By Robert Erven Brown, Esq.
9 factors to consider (and mitigate) now to avoid disaster later
In his novel Brave New World, Aldous Huxley welcomed the reader into an environment where old concepts of reality have been replaced by profound technological changes. Writing in 1932, he anticipated developments in reproductive technology, sleep-learning, psychological manipulation and classical conditioning, which he forecast as a dystopian society.
But, even Huxley didn’t anticipate how an inner-connected, digitized world would recast our perception of — and participation in — society.
As church leaders wade into the new digital ocean, they’ve discovered that the new reality facing them in 2014 is a perfect storm of change:
This is just of several great articles from “Social Media Risk Management: A Starter Kit” — an in-depth eBook from Church Executive. Download the eBook (at no cost) here.
Factor 1: Everything is being converted from paper into digits — from music to photographs, to interoffice communication, to charitable donations, to the checkbook and bill-paying processes, and now — literally — currency itself, if Bitcoins have their way.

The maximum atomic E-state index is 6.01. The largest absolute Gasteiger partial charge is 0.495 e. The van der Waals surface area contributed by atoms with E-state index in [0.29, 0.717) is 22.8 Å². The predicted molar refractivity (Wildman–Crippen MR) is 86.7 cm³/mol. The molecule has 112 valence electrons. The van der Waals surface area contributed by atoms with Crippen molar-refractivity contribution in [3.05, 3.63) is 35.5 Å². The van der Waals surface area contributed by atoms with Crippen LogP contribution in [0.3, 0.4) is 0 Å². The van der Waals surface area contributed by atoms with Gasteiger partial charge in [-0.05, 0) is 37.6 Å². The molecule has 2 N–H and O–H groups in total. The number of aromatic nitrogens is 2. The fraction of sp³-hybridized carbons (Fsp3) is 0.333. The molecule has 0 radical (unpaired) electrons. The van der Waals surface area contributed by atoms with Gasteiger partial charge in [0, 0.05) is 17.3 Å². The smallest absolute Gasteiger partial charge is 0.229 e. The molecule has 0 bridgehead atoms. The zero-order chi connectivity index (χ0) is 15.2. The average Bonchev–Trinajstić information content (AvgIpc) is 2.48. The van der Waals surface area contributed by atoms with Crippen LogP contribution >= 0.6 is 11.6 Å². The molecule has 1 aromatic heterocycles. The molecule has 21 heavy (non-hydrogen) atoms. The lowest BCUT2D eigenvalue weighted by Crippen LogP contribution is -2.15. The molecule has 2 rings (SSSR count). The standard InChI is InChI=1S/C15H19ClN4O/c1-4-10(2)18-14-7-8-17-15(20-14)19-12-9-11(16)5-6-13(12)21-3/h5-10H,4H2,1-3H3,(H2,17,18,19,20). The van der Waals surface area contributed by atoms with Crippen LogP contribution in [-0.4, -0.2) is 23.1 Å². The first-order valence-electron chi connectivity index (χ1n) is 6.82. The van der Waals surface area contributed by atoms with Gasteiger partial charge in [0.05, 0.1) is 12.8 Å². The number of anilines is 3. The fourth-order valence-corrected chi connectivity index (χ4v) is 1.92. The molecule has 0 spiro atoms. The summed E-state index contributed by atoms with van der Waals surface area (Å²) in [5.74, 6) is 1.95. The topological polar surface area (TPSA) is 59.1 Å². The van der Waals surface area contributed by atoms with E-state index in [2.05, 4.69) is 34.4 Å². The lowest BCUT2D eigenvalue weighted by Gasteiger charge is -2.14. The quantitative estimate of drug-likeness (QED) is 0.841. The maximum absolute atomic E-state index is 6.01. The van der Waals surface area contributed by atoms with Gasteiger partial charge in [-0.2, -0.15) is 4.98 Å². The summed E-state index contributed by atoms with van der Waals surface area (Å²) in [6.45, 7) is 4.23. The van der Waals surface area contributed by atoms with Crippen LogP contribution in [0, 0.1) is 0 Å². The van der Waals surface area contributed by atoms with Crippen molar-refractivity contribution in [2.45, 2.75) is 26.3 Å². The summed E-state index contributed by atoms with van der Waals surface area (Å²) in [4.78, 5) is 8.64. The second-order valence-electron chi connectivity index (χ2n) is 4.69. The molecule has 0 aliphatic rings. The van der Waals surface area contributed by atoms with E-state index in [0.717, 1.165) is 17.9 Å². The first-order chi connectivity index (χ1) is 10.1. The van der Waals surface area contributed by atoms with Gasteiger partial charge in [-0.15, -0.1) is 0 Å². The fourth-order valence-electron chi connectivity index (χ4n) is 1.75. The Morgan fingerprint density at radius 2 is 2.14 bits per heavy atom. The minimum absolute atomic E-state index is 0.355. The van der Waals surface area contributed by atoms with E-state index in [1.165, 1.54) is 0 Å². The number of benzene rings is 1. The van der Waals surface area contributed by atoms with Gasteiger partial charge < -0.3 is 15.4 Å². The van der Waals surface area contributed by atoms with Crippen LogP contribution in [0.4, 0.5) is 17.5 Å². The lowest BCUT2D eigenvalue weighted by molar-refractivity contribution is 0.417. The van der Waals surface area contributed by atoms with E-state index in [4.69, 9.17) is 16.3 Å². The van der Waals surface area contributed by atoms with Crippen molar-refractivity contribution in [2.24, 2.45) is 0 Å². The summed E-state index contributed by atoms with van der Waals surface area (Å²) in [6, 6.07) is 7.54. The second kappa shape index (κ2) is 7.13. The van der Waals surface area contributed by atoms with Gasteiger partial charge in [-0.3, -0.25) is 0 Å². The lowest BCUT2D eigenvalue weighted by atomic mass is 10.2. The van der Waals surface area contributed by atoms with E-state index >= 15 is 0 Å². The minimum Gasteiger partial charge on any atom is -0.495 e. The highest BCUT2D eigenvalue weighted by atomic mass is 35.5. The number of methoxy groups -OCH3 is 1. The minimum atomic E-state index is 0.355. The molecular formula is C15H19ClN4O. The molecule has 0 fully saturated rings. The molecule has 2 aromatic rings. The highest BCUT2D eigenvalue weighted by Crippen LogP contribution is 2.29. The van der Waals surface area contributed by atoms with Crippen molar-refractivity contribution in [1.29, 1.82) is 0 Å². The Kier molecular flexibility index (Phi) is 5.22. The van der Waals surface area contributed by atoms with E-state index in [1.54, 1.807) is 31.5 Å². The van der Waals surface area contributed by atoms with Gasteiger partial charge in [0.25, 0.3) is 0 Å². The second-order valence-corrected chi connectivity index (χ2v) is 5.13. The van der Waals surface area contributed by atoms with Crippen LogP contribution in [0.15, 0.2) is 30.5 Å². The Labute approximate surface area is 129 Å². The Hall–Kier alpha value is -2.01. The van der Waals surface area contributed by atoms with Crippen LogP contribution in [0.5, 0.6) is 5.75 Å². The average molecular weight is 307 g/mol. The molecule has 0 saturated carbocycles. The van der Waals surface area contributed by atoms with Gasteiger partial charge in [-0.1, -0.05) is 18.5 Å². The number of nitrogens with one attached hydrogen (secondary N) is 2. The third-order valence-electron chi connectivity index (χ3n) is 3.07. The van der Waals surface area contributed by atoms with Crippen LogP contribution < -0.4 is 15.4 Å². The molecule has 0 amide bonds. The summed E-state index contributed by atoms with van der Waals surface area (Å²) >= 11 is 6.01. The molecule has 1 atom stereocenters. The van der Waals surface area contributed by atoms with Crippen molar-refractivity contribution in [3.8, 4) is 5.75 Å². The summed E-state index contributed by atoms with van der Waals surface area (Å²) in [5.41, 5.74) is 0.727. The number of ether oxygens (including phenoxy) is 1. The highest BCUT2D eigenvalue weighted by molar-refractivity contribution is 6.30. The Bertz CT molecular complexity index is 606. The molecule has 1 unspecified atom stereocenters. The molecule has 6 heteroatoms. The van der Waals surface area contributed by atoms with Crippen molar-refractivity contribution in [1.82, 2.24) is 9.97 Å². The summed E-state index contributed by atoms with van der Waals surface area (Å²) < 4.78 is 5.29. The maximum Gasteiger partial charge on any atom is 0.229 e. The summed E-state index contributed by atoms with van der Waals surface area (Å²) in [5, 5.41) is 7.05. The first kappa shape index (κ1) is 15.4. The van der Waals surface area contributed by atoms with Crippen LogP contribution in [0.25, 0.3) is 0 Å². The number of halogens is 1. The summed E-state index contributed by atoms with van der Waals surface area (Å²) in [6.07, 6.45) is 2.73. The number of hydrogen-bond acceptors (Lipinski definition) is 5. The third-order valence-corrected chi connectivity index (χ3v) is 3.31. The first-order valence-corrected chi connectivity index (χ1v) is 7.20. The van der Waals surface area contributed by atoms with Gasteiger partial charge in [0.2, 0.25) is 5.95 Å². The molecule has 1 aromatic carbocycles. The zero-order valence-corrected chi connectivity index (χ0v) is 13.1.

Factor 2: Once digitized, this information is uploaded to a “cloud.” And what an apt, if unintended, analogy / description this word, “cloud,” is. As information is transferred from a server previously located on your own property, all this information is now moved to an ephemeral, untraceable, mysterious location. Your information is as movable as the wisp of a cumulus cloud on a windy day. This cloud full of information can turn your bright, sunny day — rapidly — into a crippling thunderstorm with corruption, theft or loss of data stored in what you thought was a friendly cumulus cloud.
Factor 3: Your members and staff are now bringing their own devices into the party. These range from cell phones, to iPads, to iPods. This “BYOD” (bring your own device) party makes it difficult, (if not impossible) for the IT staff to stay up-to-date on the latest iterations these devices.